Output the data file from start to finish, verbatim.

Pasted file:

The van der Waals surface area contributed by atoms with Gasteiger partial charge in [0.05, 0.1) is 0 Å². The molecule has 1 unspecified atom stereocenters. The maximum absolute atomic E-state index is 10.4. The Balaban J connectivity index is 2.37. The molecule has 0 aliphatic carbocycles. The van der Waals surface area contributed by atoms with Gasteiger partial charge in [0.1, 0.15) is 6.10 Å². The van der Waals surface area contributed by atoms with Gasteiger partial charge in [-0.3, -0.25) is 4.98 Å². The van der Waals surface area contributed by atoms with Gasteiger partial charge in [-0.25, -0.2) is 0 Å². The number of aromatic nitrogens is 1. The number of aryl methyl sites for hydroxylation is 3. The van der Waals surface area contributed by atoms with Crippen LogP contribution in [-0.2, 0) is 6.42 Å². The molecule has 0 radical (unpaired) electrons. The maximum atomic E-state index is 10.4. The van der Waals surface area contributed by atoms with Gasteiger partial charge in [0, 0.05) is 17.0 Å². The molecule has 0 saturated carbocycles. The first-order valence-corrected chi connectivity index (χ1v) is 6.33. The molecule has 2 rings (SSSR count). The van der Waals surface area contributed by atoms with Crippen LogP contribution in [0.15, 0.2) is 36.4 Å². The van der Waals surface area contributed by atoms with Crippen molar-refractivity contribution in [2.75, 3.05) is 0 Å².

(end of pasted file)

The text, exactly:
The van der Waals surface area contributed by atoms with Gasteiger partial charge in [0.05, 0.1) is 0 Å². The molecule has 1 unspecified atom stereocenters. The maximum absolute atomic E-state index is 10.4. The Balaban J connectivity index is 2.37. The molecule has 0 aliphatic carbocycles. The van der Waals surface area contributed by atoms with Gasteiger partial charge in [0.1, 0.15) is 6.10 Å². The van der Waals surface area contributed by atoms with Gasteiger partial charge in [-0.3, -0.25) is 4.98 Å². The van der Waals surface area contributed by atoms with Gasteiger partial charge in [-0.25, -0.2) is 0 Å². The number of aromatic nitrogens is 1. The number of aryl methyl sites for hydroxylation is 3. The van der Waals surface area contributed by atoms with Crippen LogP contribution in [-0.2, 0) is 6.42 Å². The molecule has 0 radical (unpaired) electrons. The maximum atomic E-state index is 10.4. The van der Waals surface area contributed by atoms with Gasteiger partial charge in [0, 0.05) is 17.0 Å². The molecule has 0 saturated carbocycles. The first-order valence-corrected chi connectivity index (χ1v) is 6.33. The molecule has 2 rings (SSSR count). The van der Waals surface area contributed by atoms with Crippen LogP contribution in [0.15, 0.2) is 36.4 Å². The van der Waals surface area contributed by atoms with Crippen molar-refractivity contribution in [2.75, 3.05) is 0 Å².